College student persistence continues to pose challenges for higher education institutions, despite over 40 years of research. Although persistence is studied from many different angles, the majority of studies examining the causes of and cures for students’ departure from college reflect the importance of engagement in the higher education environment. An innovative type of engagement is involving college students in high school outreach. This article reports on a study involving 19 college students who participated in a National Science Foundation (NSF)-funded project intended to increase the enrollment and persistence of engineering students, specifically examining how engaging in outreach activities developed participants’ views of themselves as engineers. We found that outreach activities incorporated several types of engagement and that participants engaged in outreach began to develop a professional engineering identity, both of which are linked to college student persistence.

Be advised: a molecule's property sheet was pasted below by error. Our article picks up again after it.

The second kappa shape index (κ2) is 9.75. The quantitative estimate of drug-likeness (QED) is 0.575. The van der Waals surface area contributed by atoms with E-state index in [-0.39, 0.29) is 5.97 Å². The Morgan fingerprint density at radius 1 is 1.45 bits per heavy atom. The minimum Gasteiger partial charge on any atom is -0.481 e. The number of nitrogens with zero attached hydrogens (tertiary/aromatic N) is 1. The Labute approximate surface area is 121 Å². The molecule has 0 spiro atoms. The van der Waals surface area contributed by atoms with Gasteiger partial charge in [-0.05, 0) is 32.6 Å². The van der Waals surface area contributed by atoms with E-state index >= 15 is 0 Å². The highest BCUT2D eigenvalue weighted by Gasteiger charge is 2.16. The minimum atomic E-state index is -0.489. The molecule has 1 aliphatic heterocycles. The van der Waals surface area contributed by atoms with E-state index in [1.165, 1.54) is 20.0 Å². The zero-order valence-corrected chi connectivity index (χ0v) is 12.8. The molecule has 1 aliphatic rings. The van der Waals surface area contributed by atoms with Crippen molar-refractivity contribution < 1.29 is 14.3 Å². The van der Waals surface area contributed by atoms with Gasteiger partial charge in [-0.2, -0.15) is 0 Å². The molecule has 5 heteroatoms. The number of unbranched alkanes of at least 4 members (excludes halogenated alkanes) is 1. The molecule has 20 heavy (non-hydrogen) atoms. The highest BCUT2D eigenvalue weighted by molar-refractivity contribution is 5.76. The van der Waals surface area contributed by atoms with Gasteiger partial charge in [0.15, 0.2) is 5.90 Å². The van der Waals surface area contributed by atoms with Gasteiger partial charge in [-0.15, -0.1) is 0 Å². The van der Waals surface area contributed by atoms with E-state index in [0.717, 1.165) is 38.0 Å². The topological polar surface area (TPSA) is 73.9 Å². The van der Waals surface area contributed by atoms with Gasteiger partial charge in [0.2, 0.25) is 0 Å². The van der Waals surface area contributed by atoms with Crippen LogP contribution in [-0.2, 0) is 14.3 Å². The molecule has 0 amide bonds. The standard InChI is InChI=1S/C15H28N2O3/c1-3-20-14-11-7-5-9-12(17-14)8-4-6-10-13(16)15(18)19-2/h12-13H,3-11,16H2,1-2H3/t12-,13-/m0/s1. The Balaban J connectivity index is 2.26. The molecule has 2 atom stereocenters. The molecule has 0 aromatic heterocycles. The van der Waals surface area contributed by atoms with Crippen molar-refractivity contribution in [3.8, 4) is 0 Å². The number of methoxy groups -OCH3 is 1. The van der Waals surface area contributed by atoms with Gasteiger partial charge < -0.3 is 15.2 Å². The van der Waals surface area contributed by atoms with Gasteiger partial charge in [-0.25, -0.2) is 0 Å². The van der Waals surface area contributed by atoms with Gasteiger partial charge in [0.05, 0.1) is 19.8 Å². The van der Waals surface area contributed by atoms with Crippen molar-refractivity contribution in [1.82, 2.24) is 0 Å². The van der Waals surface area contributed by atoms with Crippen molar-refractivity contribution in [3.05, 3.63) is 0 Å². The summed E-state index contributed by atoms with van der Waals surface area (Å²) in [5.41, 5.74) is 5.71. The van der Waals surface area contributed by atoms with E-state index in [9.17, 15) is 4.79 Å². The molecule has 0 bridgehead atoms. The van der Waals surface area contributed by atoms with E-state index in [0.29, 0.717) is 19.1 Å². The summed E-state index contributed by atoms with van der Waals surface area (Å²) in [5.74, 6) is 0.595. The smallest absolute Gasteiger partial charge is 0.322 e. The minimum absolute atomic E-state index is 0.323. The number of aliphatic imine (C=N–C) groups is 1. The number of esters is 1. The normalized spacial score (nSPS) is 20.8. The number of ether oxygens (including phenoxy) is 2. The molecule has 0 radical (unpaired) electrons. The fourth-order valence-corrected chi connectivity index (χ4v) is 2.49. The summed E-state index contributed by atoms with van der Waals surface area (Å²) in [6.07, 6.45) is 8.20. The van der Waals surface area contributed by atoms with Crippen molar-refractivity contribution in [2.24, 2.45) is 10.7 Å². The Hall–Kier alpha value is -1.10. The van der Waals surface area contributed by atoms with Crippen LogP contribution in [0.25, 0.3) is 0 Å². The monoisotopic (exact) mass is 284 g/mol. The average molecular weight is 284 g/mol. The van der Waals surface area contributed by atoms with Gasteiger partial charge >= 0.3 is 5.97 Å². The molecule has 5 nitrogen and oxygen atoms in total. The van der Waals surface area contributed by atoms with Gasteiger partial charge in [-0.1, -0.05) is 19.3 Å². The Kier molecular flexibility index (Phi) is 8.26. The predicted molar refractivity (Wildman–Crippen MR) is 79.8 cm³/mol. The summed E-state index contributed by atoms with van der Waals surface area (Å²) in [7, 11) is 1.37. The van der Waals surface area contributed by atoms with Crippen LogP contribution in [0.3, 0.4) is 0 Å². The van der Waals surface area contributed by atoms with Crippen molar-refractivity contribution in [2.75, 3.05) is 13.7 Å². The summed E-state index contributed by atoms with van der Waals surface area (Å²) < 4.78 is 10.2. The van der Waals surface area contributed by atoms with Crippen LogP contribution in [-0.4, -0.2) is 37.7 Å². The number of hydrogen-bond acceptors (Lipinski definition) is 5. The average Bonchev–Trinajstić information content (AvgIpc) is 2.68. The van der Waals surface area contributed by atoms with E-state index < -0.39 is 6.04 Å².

|Journal||Journal of College Student Retention: Research, Theory and Practice|
|State||Published - 2014|
Bergerson, A., Hotchkins, B., & Furse, C. (2014). Outreach and identity development: New perspectives on college student persistence. Journal of College Student Retention: Research, Theory and Practice, 20.